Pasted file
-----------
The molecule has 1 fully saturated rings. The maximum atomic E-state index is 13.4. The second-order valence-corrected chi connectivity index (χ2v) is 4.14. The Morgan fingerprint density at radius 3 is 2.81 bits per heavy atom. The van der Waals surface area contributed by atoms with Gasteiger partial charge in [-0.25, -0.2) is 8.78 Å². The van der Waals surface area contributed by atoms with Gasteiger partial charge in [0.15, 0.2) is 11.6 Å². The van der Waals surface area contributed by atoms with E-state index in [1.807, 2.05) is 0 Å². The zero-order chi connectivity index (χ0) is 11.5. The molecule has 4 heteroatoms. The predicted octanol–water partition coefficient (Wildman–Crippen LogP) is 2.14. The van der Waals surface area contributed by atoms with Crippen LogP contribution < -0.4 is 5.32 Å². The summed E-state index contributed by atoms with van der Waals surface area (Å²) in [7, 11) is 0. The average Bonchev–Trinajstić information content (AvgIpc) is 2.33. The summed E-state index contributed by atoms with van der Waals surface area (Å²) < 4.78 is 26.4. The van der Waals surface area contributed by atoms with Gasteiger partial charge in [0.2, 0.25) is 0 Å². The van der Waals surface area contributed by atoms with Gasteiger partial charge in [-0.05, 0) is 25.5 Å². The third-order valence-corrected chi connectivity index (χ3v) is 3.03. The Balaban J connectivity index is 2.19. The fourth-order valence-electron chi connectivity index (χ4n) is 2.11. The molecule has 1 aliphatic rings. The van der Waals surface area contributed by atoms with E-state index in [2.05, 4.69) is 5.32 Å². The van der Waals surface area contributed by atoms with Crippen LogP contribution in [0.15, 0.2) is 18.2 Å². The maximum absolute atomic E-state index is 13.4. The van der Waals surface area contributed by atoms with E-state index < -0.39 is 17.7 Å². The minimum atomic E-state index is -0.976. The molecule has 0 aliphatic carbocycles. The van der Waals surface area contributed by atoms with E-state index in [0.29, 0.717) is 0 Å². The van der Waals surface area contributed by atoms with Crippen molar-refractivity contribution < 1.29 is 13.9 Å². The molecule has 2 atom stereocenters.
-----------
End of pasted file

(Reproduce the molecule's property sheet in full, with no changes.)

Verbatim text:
The molecule has 1 fully saturated rings. The maximum atomic E-state index is 13.4. The second-order valence-corrected chi connectivity index (χ2v) is 4.14. The Morgan fingerprint density at radius 3 is 2.81 bits per heavy atom. The van der Waals surface area contributed by atoms with Gasteiger partial charge in [-0.25, -0.2) is 8.78 Å². The van der Waals surface area contributed by atoms with Gasteiger partial charge in [0.15, 0.2) is 11.6 Å². The van der Waals surface area contributed by atoms with E-state index in [1.807, 2.05) is 0 Å². The zero-order chi connectivity index (χ0) is 11.5. The molecule has 4 heteroatoms. The predicted octanol–water partition coefficient (Wildman–Crippen LogP) is 2.14. The van der Waals surface area contributed by atoms with Crippen LogP contribution < -0.4 is 5.32 Å². The summed E-state index contributed by atoms with van der Waals surface area (Å²) in [7, 11) is 0. The average Bonchev–Trinajstić information content (AvgIpc) is 2.33. The summed E-state index contributed by atoms with van der Waals surface area (Å²) < 4.78 is 26.4. The van der Waals surface area contributed by atoms with Gasteiger partial charge in [0.2, 0.25) is 0 Å². The van der Waals surface area contributed by atoms with Gasteiger partial charge in [-0.05, 0) is 25.5 Å². The third-order valence-corrected chi connectivity index (χ3v) is 3.03. The Balaban J connectivity index is 2.19. The fourth-order valence-electron chi connectivity index (χ4n) is 2.11. The molecule has 1 aliphatic rings. The van der Waals surface area contributed by atoms with E-state index in [2.05, 4.69) is 5.32 Å². The van der Waals surface area contributed by atoms with Crippen LogP contribution in [0.15, 0.2) is 18.2 Å². The maximum absolute atomic E-state index is 13.4. The van der Waals surface area contributed by atoms with E-state index < -0.39 is 17.7 Å². The minimum atomic E-state index is -0.976. The molecule has 0 aliphatic carbocycles. The van der Waals surface area contributed by atoms with E-state index in [0.29, 0.717) is 0 Å². The van der Waals surface area contributed by atoms with Crippen molar-refractivity contribution < 1.29 is 13.9 Å². The molecule has 2 atom stereocenters.